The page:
Welcome to the Viewpoint Diversity Experience
[Under development: Please explore, but do not publicize until we launch in April/May]
In the wake of the 2016 presidential election, Americans are discovering that they more deeply divided than they had realized. Rising cross-partisan hatred is intensifying an “us versus them” attitude that motivates people to accept the worst possible version of the other side’s beliefs, and the most flattering version of their own. These visions are distorted and counterproductive, particularly in universities where the clash of ideas could be so conducive to learning and growth.
The Viewpoint Diversity Experience is a six-step journey designed to foster mutual understanding within educational settings in order to prepare students for democratic citizenship and success in the politically diverse workplaces they will soon inhabit.
While the Viewpoint Diversity Experience is designed for college students, it may be useful in high schools as well as in companies, religious congregations, and other organizations that are experiencing internal conflicts over politics. We’ll be developing teaching materials over the next few months, but in the meantime, please check it out yourself. You can get a taste of the “experience” in as little as two hours if you’re willing to watch few videos and read a few essays. Or, if you are a teacher, professor, or diversity trainer, you can ask your class to do one or two steps before each class meeting.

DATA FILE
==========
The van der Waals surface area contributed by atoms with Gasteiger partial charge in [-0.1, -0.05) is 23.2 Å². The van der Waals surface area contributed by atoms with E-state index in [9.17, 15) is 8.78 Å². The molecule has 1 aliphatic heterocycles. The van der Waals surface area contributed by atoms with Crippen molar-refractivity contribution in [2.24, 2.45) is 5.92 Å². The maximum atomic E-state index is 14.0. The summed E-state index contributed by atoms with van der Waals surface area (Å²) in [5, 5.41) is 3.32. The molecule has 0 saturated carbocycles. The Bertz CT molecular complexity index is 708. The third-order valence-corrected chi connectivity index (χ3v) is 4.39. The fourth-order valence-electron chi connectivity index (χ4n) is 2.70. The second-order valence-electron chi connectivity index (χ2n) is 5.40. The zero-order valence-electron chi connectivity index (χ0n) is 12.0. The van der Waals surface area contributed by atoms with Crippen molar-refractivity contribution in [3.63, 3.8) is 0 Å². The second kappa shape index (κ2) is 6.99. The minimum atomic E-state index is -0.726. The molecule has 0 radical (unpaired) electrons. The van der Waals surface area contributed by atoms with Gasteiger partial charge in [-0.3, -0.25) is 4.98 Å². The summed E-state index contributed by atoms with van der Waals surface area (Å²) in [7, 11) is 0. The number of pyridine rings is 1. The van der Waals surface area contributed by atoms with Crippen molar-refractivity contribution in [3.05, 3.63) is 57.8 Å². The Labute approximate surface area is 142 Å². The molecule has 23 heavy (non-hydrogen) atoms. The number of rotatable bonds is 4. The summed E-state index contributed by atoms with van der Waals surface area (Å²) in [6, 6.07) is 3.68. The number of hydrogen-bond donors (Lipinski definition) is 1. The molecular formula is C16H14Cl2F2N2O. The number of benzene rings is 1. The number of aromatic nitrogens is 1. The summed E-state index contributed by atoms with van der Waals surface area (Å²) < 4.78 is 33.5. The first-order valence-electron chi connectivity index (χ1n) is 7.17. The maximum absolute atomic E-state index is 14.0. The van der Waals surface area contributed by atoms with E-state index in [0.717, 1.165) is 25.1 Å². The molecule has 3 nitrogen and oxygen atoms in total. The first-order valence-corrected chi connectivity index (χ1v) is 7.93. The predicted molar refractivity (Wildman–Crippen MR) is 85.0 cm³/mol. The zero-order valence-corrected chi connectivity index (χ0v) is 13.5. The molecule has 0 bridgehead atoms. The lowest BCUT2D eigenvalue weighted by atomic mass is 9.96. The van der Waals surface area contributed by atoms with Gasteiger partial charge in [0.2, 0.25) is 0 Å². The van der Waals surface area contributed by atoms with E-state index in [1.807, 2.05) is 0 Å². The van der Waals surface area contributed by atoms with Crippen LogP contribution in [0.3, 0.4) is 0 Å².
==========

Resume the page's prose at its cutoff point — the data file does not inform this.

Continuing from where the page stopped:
Click on the steps below to get started on the journey!
Understand the value of viewpoint diversity. Begin by learning about the advantages of having your beliefs challenged, and of discovering that you may have been wrong about something.
Cultivate humility and open-mindedness. Read short quotations from wise thinkers—East and West—that will help you attain a mindset of humility and openness.
Look inside the mind. Learn a little bit of psychology to see the tricks the mind plays on us, making us all prone to be self-righteous, overconfident, and quick to demonize “the other side.”
Understand the moral matrix. Learn how each team or tribe builds a comprehensive worldview that can explain everything, while making it harder for its members to think for themselves.
Venture beyond your moral matrix. Step outside your own moral matrix by exploring the mindsets, perspectives, and principles of progressives, conservatives, and libertarians.
Prepare for political conversations. Practice some skills—such as moral reframing, acknowledgement, and perspective taking—that will help you to talk, work, and engage productively with people whose politics and values differ from yours.